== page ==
At the beginning of the 1860s, the United States created the first field ambulance and attendant. The first recorded use of a field ambulance and attendant was during the Civil War. During the US Civil War, both sides attempted to emulate the medical practices of the Napoleonic wars. During the Battle of Bull Run, the ambulance service was being coordinated by the Quartermaster Corps. It was then transferred to Surgeon General Jonathan Letterman, MD, to organize, and he reinstated all of Larrey’s concepts greatly increasing the survival rate of the wounded. In 1862, due to the unexpected size of casualty lists during the battle of Manassas where it took 1 week to remove the wounded from the battlefield, Dr Jonathan Letterman, Head of Medical Services of the Army of the Potomac, revamped the Army Medical Corps. His contribution included staffing and training men to operate horse teams and wagons to pick up wounded soldiers from the field and to bring them back to field dressing stations for initial treatment. This was our Nation’s first Ambulance Corps. Dr Letterman also developed the three-tiered evacuation system.5–7 Dr Jonathan Letterman is known today as the Father of Modern Battlefield Medicine.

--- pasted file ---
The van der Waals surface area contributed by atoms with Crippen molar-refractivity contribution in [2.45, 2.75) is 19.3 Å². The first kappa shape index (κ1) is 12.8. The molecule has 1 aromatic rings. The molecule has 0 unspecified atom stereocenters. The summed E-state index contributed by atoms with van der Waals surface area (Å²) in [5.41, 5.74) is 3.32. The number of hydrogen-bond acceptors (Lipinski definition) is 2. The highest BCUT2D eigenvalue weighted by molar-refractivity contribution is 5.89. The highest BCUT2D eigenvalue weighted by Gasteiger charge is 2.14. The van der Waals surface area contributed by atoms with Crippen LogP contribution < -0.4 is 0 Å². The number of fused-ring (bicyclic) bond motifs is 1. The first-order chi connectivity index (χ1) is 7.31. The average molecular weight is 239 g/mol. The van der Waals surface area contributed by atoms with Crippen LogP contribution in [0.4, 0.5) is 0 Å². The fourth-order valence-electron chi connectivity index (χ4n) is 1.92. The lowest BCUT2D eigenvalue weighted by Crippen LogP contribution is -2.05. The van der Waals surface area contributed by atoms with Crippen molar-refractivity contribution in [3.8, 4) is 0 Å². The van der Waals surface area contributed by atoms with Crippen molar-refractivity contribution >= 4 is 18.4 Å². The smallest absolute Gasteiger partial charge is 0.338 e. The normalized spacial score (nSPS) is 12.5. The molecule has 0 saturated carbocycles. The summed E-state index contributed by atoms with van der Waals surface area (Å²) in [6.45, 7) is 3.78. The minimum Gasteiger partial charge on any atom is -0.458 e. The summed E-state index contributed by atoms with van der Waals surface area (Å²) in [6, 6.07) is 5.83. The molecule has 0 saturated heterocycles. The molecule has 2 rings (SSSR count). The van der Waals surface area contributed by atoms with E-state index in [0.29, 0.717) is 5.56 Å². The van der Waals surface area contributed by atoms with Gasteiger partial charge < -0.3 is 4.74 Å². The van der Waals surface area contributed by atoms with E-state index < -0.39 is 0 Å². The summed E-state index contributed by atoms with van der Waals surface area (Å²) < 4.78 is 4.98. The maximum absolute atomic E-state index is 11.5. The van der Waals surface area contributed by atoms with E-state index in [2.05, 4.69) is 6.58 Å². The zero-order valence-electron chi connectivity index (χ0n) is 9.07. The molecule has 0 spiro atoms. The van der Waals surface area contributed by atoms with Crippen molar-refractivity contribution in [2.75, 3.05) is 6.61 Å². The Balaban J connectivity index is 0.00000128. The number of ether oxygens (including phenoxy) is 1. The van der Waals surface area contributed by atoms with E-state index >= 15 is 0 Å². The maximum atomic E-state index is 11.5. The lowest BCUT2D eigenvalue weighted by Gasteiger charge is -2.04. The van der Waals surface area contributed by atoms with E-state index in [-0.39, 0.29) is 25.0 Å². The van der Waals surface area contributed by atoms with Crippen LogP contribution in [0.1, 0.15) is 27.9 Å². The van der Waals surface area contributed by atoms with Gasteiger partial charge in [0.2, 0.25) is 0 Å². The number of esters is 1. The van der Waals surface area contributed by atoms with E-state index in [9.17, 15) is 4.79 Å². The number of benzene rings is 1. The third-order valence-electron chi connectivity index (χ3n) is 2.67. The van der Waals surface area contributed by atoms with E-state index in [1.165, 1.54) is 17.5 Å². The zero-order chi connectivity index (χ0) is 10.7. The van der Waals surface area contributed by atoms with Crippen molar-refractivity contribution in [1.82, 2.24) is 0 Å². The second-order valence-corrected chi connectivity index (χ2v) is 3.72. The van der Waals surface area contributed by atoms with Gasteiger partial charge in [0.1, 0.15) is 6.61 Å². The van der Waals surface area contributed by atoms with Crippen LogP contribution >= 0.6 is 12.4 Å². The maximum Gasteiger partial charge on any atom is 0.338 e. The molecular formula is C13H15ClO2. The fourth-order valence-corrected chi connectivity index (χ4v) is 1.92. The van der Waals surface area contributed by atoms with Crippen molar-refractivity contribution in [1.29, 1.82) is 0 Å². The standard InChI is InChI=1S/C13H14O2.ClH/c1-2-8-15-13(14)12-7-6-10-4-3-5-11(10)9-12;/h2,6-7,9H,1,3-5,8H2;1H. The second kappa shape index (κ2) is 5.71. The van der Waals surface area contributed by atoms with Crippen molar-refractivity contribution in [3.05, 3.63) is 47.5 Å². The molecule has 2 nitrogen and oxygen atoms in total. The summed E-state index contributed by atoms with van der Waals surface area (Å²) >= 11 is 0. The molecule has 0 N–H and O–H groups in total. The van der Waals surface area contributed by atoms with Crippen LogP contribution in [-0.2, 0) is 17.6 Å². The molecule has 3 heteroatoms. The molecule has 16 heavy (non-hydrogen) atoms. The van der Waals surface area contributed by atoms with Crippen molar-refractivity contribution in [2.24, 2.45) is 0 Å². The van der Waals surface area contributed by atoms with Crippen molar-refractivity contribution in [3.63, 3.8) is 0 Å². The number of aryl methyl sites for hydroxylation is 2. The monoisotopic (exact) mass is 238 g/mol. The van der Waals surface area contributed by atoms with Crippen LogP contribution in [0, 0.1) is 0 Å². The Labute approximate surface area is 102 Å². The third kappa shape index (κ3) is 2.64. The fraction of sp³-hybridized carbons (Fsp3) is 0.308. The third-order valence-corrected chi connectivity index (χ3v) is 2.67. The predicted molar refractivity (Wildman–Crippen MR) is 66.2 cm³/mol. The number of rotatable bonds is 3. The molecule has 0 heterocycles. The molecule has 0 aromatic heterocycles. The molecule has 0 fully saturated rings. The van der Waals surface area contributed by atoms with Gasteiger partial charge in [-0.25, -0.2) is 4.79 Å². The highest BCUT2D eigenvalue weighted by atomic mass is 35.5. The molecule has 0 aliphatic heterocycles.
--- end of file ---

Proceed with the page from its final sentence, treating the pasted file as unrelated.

ROLES OF CARE
The fundamental characteristic of the modern army health services (AHS) is the distribution of medical resources and capabilities to facilities at various echelons of command, diverse locations, and progressive capabilities, which are referred to as roles of care. As a general rule, no role is bypassed except for medical urgency, efficiency, or expediency. The rationale for this organization principle is to ensure the stabilization/survivability of the casualty through advanced trauma management and far forward resuscitative surgery prior to movement between military treatment facilities (MTFs). This strategy is tactical in nature and only addresses Roles of Care I and II.8,9